Wastewater refers to water that has been used for different purposes. The water may contain different pollutants. This depends on how it was used. Wastewater can be classified based on its source: industrial wastewater and sanitary or domestic wastewater. The source of the industrial water is discharge from the commercial enterprises and the manufacturing process. This water contains toxic chemicals, plant metals and residual acids. On the other hand, the source of sanitary or domestic wastewater is discharge from the residential houses. This includes laundry, sinks, toilets, and much more. This water contains body wastes (Henze, 2002).
Studies show that some of the countries like the US have experienced health problems that are related to poor treatment of the wastewater (Russell, 2006). This also referred to as water pollution. The outcome is destruction of aquatic life and spread of the diseases. In other words, water pollution has a negative impact on every living creature. It affects fishing, recreation, household needs, and much more.
Wastewater is treated properly so as to avoid health problems and destroying the environment. The wastewater treatment 'facilities' help to suspend solids and reduce the organic compounds that may cause environment pollution (Sperling, 2007). With the help of advanced technology, the treatment processes have been improved.
The goal of these methods is to remove or reduce disease causing organisms, nutrients, solids and other 'pollutants' from the wastewater. Sometimes the wastewater treatment facilities add other chemicals so as to strip out the nutrients as well as settle out the nutrients. This helps to improve the quality of the recycled water.
Water Shortage Crisis
There is water crisis in different parts of the world. It is estimated that 2/3rd of the earth crust has water. However, this water is not suitable for human consumption. This is due to the fact the water is in form of 'vast' saline oceans or ice. Further investigation reveals that 97% of the total water is 'saline' while the remaining 3% in fresh water. Human and some of the animals cannot use the salty water. Additionally, 0.01% of the fresh is available for use while rest is in form of ice. This implies that water is a 'scarce commodity' thus is can't all the human demands. Above all, the water that is available to us we pollute it in different ways. The untreated water and polluted water have played a big role in causing 'water borne diseases' (Water.org, 2009).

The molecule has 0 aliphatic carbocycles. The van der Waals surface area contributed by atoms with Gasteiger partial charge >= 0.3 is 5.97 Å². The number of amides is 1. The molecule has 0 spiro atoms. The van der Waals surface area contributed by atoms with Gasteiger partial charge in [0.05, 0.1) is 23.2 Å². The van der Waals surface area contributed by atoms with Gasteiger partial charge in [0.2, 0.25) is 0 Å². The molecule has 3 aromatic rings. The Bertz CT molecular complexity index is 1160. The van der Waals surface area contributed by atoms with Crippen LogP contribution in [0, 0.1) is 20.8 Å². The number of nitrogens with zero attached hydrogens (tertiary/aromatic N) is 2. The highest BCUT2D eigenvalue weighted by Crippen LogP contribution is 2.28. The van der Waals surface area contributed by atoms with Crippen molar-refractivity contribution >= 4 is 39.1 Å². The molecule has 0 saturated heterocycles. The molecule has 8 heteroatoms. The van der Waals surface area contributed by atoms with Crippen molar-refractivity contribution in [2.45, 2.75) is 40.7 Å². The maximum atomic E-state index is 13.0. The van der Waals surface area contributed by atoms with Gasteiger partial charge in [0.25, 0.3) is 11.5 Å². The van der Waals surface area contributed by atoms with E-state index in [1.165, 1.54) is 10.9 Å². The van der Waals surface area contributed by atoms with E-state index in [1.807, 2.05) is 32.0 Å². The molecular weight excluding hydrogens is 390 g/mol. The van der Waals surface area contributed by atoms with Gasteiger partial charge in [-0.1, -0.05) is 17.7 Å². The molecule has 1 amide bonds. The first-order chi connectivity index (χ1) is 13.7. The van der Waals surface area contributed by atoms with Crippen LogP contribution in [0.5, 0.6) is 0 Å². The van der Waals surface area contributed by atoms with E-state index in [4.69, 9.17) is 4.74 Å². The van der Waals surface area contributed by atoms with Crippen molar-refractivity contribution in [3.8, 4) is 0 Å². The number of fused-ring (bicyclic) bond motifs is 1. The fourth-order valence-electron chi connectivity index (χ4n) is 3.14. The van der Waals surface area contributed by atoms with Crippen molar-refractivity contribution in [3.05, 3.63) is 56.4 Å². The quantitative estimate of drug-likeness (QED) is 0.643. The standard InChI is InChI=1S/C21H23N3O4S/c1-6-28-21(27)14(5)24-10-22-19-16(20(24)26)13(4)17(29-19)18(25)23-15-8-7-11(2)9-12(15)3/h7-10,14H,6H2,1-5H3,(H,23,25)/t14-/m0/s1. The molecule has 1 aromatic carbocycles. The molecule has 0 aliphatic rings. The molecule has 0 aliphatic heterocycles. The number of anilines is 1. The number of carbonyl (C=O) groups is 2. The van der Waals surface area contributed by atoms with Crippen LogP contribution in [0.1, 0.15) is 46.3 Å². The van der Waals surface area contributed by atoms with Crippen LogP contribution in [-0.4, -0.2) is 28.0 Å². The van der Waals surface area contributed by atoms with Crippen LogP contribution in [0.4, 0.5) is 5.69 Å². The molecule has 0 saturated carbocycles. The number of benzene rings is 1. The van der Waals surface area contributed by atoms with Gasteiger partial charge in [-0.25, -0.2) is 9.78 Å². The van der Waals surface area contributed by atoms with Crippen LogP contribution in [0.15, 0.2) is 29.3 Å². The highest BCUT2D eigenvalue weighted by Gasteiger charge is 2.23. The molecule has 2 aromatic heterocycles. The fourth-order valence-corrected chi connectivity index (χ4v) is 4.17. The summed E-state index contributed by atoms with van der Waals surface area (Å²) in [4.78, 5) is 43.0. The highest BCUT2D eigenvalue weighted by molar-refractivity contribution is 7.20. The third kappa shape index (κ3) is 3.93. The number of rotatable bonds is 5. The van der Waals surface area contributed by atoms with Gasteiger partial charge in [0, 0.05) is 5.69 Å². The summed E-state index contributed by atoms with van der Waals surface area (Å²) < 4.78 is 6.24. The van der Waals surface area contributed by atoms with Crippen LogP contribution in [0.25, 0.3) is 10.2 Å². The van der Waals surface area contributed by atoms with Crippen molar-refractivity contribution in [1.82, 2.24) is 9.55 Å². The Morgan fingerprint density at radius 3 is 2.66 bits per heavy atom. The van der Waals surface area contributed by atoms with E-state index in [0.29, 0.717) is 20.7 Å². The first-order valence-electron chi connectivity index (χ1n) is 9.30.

It is estimated that 884 million people do not have access to clean to water. Further investigation reveals that 3.6 million people die every year due to water borne diseases. That is 43 percent of the deaths are because of diarrhea. It is also argued that sanitation crisis and water crisis are claiming more lives as compared to any war claims. Additionally, everyday, half of the hospital beds in the world have patients who have been admitted because of water borne diseases (Water.org, 2009).
Researchers show that every American uses more water while having his/her 5-minute shower as compared to the people who are dwelling in the developing country slums. Further investigation reveals people who do not have access to clean water their income are $1 per day. On the other hand, people who have access to clean water their income $2 per day. In addition, any individual can survive for days without food. However, lack of water may reduce the number of days the individual can survive (Water.org, 2009).
According to the United Nations, the water crisis is one of 'biggest' problems that the world is facing. Some of the countries are experiencing different water crisis levels. Due to water shortage, there has never been increase of food problems. The water crisis can be addressed through wastewater treatment. Additionally, there would be need to improve the quality of the water in every step involved in treating the wastewater.
The Importance of Treating Wastewater
Over time, water keeps on becoming a scarce resource in many arid and semi-arid areas. Under these circumstances, the planners and other stakeholders are left with no option but to look for any water, which they can use to economically fulfill their needs. The transfer of purely waterborne risks from the wastewater disposal system to the food chain, through the use of wastewater in agriculture, requires a paradigm shift in how we approach risk (Drechsel, 2010). High population increase rate in the world has had an impact on water availability. This puts high pressure on the food producers to increase their efforts in the production of food to sustain the ever-increasing population. One of the measures that have been put in place in order to address the issue of food production is irrigation. With irrigation in place, food can be produced all year round without actually having to depend on the environmental factors.